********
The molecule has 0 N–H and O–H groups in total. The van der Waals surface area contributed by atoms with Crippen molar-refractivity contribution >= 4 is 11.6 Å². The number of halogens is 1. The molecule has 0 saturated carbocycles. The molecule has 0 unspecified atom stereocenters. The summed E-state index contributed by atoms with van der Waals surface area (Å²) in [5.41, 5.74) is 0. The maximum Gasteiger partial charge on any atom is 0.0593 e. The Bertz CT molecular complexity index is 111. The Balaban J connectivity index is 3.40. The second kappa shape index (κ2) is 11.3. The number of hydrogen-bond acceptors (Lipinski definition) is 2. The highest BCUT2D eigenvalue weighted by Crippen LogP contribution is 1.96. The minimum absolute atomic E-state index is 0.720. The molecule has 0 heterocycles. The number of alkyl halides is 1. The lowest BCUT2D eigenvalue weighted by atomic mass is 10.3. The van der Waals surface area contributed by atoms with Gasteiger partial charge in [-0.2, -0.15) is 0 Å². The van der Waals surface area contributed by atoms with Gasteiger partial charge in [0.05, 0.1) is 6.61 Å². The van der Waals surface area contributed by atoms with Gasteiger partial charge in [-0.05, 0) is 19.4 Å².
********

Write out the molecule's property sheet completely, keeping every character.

The molecule has 0 N–H and O–H groups in total. The van der Waals surface area contributed by atoms with Crippen molar-refractivity contribution >= 4 is 11.6 Å². The number of halogens is 1. The molecule has 0 saturated carbocycles. The molecule has 0 unspecified atom stereocenters. The summed E-state index contributed by atoms with van der Waals surface area (Å²) in [5.41, 5.74) is 0. The maximum Gasteiger partial charge on any atom is 0.0593 e. The Bertz CT molecular complexity index is 111. The Balaban J connectivity index is 3.40. The second kappa shape index (κ2) is 11.3. The number of hydrogen-bond acceptors (Lipinski definition) is 2. The highest BCUT2D eigenvalue weighted by Crippen LogP contribution is 1.96. The minimum absolute atomic E-state index is 0.720. The molecule has 0 heterocycles. The number of alkyl halides is 1. The lowest BCUT2D eigenvalue weighted by atomic mass is 10.3. The van der Waals surface area contributed by atoms with Gasteiger partial charge in [-0.2, -0.15) is 0 Å². The van der Waals surface area contributed by atoms with Gasteiger partial charge in [0.05, 0.1) is 6.61 Å². The van der Waals surface area contributed by atoms with Gasteiger partial charge in [-0.05, 0) is 19.4 Å².